15. Biopsies: next-generation biospecimens for tailoring therapy.

    PubMed

    Basik, Mark; Aguilar-Mahecha, Adriana; Rousseau, Caroline; Diaz, Zuanel; Tejpar, Sabine; Spatz, Alan; Greenwood, Celia M T; Batist, Gerald

    2013-08-01

    The majority of samples in existing tumour biobanks are surgical specimens of primary tumours. Insights into tumour biology, such as intratumoural heterogeneity, tumour-host crosstalk, and the evolution of the disease during therapy, require biospecimens from the primary tumour and those that reflect the patient's disease in specific contexts. Next-generation 'omics' technologies facilitate deep interrogation of tumours, but the characteristics of the samples can determine the ultimate accuracy of the results. The challenge is to biopsy tumours, in some cases serially over time, ensuring that the samples are representative, viable, and adequate both in quantity and quality for subsequent molecular applications. The collection of next-generation biospecimens, tumours, and blood samples at defined time points during the disease trajectory--either for discovery research or to guide clinical decisions--presents additional challenges and opportunities. From an organizational perspective, it also requires new additions to the multidisciplinary therapeutic team, notably interventional radiologists, molecular pathologists, and bioinformaticians. In this Review, we describe the existing procedures for sample procurement and processing of next-generation biospecimens, and highlight the issues involved in this endeavour, including the ethical, logistical, scientific, informational, and financial challenges accompanying next-generation biobanking. PMID:23799370

  16. Trichostasis spinulosa confirmed by standard skin surface biopsy.

    PubMed

    Gündüz, Ozge; Aytekin, Aslı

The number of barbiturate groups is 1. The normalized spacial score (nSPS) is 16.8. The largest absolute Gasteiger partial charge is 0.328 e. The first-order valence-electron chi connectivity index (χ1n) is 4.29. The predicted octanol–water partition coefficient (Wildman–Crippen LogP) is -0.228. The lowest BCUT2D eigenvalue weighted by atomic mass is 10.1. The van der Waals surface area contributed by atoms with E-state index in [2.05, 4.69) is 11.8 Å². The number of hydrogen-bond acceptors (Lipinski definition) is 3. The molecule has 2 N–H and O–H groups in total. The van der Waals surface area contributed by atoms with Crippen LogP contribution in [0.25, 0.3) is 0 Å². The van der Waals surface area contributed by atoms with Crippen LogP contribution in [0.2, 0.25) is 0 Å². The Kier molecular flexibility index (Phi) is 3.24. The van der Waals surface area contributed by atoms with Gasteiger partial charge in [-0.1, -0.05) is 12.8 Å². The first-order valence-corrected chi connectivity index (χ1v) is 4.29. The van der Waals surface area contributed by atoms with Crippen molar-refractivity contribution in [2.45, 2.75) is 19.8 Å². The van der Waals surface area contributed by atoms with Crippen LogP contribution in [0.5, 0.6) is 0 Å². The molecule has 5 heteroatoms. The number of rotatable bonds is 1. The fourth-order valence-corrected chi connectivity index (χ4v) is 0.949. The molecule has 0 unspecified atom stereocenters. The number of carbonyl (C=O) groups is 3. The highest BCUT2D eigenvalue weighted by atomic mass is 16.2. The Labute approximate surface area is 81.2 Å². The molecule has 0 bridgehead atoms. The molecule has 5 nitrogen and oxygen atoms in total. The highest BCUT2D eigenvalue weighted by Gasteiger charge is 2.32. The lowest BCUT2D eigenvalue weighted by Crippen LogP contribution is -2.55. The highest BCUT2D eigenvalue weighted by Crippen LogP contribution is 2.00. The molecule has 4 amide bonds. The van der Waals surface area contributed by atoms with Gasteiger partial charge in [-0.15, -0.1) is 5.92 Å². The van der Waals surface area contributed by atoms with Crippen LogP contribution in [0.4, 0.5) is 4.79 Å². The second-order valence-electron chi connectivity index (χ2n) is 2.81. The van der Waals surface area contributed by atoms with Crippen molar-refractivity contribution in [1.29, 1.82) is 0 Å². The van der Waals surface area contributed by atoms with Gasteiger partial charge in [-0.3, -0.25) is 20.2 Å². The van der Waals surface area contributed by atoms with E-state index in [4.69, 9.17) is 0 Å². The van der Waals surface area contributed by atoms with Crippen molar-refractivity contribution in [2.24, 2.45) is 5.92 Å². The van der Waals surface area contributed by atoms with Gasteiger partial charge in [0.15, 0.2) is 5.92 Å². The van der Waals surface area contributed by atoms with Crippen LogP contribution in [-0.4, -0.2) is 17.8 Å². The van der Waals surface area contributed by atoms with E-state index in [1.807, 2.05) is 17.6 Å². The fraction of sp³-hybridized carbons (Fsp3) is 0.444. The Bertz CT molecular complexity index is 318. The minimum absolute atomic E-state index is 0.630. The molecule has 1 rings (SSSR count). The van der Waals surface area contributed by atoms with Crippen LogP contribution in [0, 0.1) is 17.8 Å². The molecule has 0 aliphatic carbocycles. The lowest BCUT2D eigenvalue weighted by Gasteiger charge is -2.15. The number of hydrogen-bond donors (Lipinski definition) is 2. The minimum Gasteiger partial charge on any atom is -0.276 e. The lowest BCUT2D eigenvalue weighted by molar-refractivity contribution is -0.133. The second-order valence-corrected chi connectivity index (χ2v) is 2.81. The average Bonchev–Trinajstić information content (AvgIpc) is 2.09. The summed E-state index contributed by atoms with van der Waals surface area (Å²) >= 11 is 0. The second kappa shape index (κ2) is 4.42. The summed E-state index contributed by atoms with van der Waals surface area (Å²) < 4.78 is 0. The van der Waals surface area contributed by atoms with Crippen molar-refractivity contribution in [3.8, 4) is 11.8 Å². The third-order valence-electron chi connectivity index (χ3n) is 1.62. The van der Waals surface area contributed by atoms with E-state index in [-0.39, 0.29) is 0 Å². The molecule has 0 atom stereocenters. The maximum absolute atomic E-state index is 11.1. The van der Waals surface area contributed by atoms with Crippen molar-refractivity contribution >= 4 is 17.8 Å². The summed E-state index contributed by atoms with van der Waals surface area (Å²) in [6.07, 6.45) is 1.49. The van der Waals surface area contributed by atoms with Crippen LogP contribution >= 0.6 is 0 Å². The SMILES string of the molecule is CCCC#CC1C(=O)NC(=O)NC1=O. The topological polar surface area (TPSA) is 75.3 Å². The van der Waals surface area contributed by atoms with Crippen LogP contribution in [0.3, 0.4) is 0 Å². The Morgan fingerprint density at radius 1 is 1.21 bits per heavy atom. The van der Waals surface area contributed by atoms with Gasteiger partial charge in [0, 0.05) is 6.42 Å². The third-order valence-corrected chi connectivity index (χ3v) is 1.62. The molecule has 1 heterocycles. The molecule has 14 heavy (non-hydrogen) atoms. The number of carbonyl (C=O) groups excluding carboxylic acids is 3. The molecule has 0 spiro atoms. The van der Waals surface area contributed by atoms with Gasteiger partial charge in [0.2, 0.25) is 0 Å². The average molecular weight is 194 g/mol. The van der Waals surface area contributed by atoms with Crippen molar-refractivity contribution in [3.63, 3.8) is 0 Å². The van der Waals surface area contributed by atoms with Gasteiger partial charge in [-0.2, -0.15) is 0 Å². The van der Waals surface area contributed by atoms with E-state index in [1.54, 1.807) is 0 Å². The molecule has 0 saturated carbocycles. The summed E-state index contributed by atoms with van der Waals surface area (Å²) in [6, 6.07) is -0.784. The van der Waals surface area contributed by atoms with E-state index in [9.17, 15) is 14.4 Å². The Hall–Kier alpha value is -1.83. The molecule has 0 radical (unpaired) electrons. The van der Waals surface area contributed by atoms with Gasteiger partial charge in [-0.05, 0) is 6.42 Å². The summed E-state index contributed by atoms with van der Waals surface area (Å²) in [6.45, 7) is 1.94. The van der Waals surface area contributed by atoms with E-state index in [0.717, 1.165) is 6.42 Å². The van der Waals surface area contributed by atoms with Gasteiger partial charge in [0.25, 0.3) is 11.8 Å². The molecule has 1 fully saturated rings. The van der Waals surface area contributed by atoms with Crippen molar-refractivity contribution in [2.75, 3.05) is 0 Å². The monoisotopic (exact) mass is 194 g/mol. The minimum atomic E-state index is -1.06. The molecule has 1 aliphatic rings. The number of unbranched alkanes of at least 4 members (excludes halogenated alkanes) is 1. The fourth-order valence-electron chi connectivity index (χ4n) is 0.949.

2012-10-01

    Trichostasis spinulosa (TS) is a common but rarely diagnosed disease. For diagnosis, it's sufficient to see a bundle of vellus hair located in a keratinous sheath microscopically. In order to obtain these vellus hair settled in comedone-like openings, Standard skin surface biopsy (SSSB), a non-invasive method was chosen. It's aimed to remind the differential diagnosis of TS in treatment-resistant open comedone-like lesions and discuss the SSSB method in diagnosis. A 25-year-old female patient was admitted with a complaint of the black spots located on bilateral cheeks and nose for 12 years. In SSSB, multiple vellus hair bundles in funnel-shaped structures were observed under the microscope, and a diagnosis of 'TS' was made. After six weeks of treatment with tretinoin 0.025% and 4% erythromycin jel topically, the appearance of black macules was significantly reduced. Treatment had to be terminated due to her pregnancy, and the lesions recurred within 1 month. It's believed that TS should be considered in the differential diagnosis of treatment-resistant open comedone-like lesions, and SSSB might be an inexpensive and effective alternative method for the diagnosis of TS. PMID:23766613

  17. The biopsy pathology of non-coeliac enteropathy.

    PubMed

    Greenson, Joel K

    2015-01-01

    Tropical sprue (TS) is a malabsorption syndrome of presumed infectious aetiology that affects residents of (or visitors to) the tropics. The histological changes of TS are similar to those of coeliac disease, with increased intraepithelial lymphocytes being central to both. Unlike in coeliac disease, however, a completely flat small bowel biopsy is uncommon in TS. TS typically involves the terminal ileum, whereas coeliac disease does not. Small intestinal bacterial overgrowth (SIBO) has been defined as an increase in number and/or a change in the type of bacteria in the upper gut. Conditions that predispose to SIBO are largely those that decrease or interfere with small bowel motility. The mucosal histology is variable, and may include modest villous blunting accompanied by increased lamina propria and epithelial inflammation. Autoimmune enteropathy (AE) is a family of rare diseases that share common themes such as immunodeficiency states and autoantibodies. AE cases typically have marked villous atrophy similar to that in fully developed coeliac disease, but they lack the intense surface epithelial lymphocytosis. Apoptosis and lymphocyte infiltration at the base of the crypts, crypt abscesses and cryptitis are also seen. Patients with anti-goblet cell antibodies can have a lack of goblet cells, endocrine cells, and Paneth cells. PMID:25234408

  18. Virtual reality and women's health: a breast biopsy system.

    PubMed

    Vahora, F; Temkin, B; Marcy, W; Gorman, P J; Krummel, T M; Heinrichs, W L

    1999-01-01